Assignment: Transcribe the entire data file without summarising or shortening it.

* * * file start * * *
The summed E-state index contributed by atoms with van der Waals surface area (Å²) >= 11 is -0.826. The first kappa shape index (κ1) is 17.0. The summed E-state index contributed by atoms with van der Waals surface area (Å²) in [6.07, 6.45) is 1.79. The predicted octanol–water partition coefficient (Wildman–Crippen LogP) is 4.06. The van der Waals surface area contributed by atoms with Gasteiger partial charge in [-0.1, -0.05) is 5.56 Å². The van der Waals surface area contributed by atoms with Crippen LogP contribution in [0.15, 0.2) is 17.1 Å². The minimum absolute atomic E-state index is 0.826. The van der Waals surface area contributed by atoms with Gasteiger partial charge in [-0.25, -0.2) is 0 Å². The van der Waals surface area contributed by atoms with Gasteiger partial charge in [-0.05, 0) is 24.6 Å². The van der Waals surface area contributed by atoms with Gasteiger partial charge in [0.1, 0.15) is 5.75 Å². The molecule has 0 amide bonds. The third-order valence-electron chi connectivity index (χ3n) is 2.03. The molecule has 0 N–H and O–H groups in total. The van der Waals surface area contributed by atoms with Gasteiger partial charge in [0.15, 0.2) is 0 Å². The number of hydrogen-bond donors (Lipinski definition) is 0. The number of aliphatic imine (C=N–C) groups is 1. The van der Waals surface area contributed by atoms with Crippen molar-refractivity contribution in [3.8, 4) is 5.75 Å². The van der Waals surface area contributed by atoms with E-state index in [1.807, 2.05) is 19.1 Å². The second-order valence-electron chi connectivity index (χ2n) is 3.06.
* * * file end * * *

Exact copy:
The summed E-state index contributed by atoms with van der Waals surface area (Å²) >= 11 is -0.826. The first kappa shape index (κ1) is 17.0. The summed E-state index contributed by atoms with van der Waals surface area (Å²) in [6.07, 6.45) is 1.79. The predicted octanol–water partition coefficient (Wildman–Crippen LogP) is 4.06. The van der Waals surface area contributed by atoms with Gasteiger partial charge in [-0.1, -0.05) is 5.56 Å². The van der Waals surface area contributed by atoms with Crippen LogP contribution in [0.15, 0.2) is 17.1 Å². The minimum absolute atomic E-state index is 0.826. The van der Waals surface area contributed by atoms with Gasteiger partial charge in [-0.25, -0.2) is 0 Å². The van der Waals surface area contributed by atoms with Gasteiger partial charge in [-0.05, 0) is 24.6 Å². The van der Waals surface area contributed by atoms with Gasteiger partial charge in [0.1, 0.15) is 5.75 Å². The molecule has 0 amide bonds. The third-order valence-electron chi connectivity index (χ3n) is 2.03. The molecule has 0 N–H and O–H groups in total. The van der Waals surface area contributed by atoms with Gasteiger partial charge in [0.15, 0.2) is 0 Å². The number of hydrogen-bond donors (Lipinski definition) is 0. The number of aliphatic imine (C=N–C) groups is 1. The van der Waals surface area contributed by atoms with Crippen molar-refractivity contribution in [3.8, 4) is 5.75 Å². The van der Waals surface area contributed by atoms with E-state index in [1.807, 2.05) is 19.1 Å². The second-order valence-electron chi connectivity index (χ2n) is 3.06.